Can it really be Norman Jewison’s 90th birthday? The dean of Canadian-born directors is an ageless wonder who still looks only a crew away from directing his next feature film. Jewison was an honored guest at the Canadian Film Centre’s annual garden party last month in Toronto. He founded the place, so that seems about right. I told him one more time how much I like his first film, “40 Pounds of Trouble.” Again, he just shook his head and laughed.
I first met Jewison in 1982 after he gave an address to film students at the University of Toronto. The head of the film department, smooth and savvy professor Gino Matteo, asked me to do a caricature of the director which he presented at the end of the talk. My reward was getting to follow the two of them up to the roof top bar of the Park Plaza, where I sat and listened and crammed a Masters of Film into 120 minutes.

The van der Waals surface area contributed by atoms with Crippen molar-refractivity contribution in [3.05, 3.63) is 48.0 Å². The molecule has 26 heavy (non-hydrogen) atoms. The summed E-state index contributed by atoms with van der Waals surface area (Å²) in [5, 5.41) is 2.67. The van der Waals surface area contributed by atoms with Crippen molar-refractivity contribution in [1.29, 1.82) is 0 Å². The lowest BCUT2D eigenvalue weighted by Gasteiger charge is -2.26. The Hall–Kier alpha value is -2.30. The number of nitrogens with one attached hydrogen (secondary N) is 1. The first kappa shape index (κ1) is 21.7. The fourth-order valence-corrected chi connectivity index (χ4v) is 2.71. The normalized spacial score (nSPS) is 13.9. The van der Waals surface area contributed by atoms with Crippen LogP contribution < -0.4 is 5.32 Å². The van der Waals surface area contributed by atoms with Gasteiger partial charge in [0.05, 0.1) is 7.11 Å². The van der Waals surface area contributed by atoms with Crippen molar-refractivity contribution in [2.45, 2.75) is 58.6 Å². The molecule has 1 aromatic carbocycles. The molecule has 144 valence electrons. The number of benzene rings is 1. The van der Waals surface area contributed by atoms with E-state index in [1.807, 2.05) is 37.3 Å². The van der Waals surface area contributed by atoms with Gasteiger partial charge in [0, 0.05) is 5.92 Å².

I listened to Jewison talk about, among other things, how he was able to keep Burt Reynolds’ usual hammy shtick in check on his most recent movie, “Best Friends.” Reynolds starred opposite Goldie Hawn in the 1982 romantic comedy.
After a few takes filled with Burt’s usual eyebrow wiggling and other mugging, Jewison told me he pulled the action star aside and asked him to save all that good stuff till the end of every take. Then Jewison simply cut it all out!
The CFC has a handy link up now to “13 Must-Watch Norman Jewison Films.” Find them here. Especially check out director John Landis’ salute to one of my favourite films from Jewison or anybody else: “The Russians are Coming, The Russians Are Coming.” This mid-’60s winner is a delight from the catchy opening credits to the last frame, with great comic performances from Alan Alda, Carl Reiner and Paul Ford among others. It’s a wide-screen wonder that never lags, with Jewison at the top of his game as a visual storyteller who lets his actors fill the screen.
One other thing: if you’ve been glued to the Republican National Convention all week, you owe it to yourself to seek out and stream “The Russians Are Coming…” immediately! This sane satire from the height of the Cold War may be the only antidote to four days of fear mongering and jingoism run amok.